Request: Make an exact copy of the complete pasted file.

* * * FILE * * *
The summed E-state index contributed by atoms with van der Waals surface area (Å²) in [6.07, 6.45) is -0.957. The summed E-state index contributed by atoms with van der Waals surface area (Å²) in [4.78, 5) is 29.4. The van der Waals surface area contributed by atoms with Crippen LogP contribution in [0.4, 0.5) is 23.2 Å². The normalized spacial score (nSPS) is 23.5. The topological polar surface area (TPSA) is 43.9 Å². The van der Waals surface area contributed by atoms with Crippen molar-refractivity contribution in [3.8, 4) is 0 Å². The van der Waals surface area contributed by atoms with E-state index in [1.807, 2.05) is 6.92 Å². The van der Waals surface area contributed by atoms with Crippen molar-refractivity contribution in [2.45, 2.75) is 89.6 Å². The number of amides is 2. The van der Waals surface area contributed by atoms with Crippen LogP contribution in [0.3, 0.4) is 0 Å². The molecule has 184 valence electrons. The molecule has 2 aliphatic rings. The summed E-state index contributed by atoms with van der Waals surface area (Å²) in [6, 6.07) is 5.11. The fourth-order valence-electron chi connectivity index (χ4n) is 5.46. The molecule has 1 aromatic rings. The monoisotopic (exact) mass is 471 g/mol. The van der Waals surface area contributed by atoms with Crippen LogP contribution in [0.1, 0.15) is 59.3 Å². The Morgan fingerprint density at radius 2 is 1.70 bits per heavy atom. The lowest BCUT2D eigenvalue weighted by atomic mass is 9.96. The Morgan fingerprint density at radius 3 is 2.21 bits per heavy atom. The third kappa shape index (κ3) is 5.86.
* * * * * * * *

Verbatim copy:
The summed E-state index contributed by atoms with van der Waals surface area (Å²) in [6.07, 6.45) is -0.957. The summed E-state index contributed by atoms with van der Waals surface area (Å²) in [4.78, 5) is 29.4. The van der Waals surface area contributed by atoms with Crippen LogP contribution in [0.4, 0.5) is 23.2 Å². The normalized spacial score (nSPS) is 23.5. The topological polar surface area (TPSA) is 43.9 Å². The van der Waals surface area contributed by atoms with Crippen molar-refractivity contribution in [3.8, 4) is 0 Å². The van der Waals surface area contributed by atoms with E-state index in [1.807, 2.05) is 6.92 Å². The van der Waals surface area contributed by atoms with Crippen molar-refractivity contribution in [2.45, 2.75) is 89.6 Å². The number of amides is 2. The van der Waals surface area contributed by atoms with Crippen LogP contribution in [0.3, 0.4) is 0 Å². The molecule has 184 valence electrons. The molecule has 2 aliphatic rings. The summed E-state index contributed by atoms with van der Waals surface area (Å²) in [6, 6.07) is 5.11. The fourth-order valence-electron chi connectivity index (χ4n) is 5.46. The molecule has 1 aromatic rings. The monoisotopic (exact) mass is 471 g/mol. The van der Waals surface area contributed by atoms with Crippen LogP contribution in [0.1, 0.15) is 59.3 Å². The Morgan fingerprint density at radius 2 is 1.70 bits per heavy atom. The lowest BCUT2D eigenvalue weighted by atomic mass is 9.96. The Morgan fingerprint density at radius 3 is 2.21 bits per heavy atom. The third kappa shape index (κ3) is 5.86.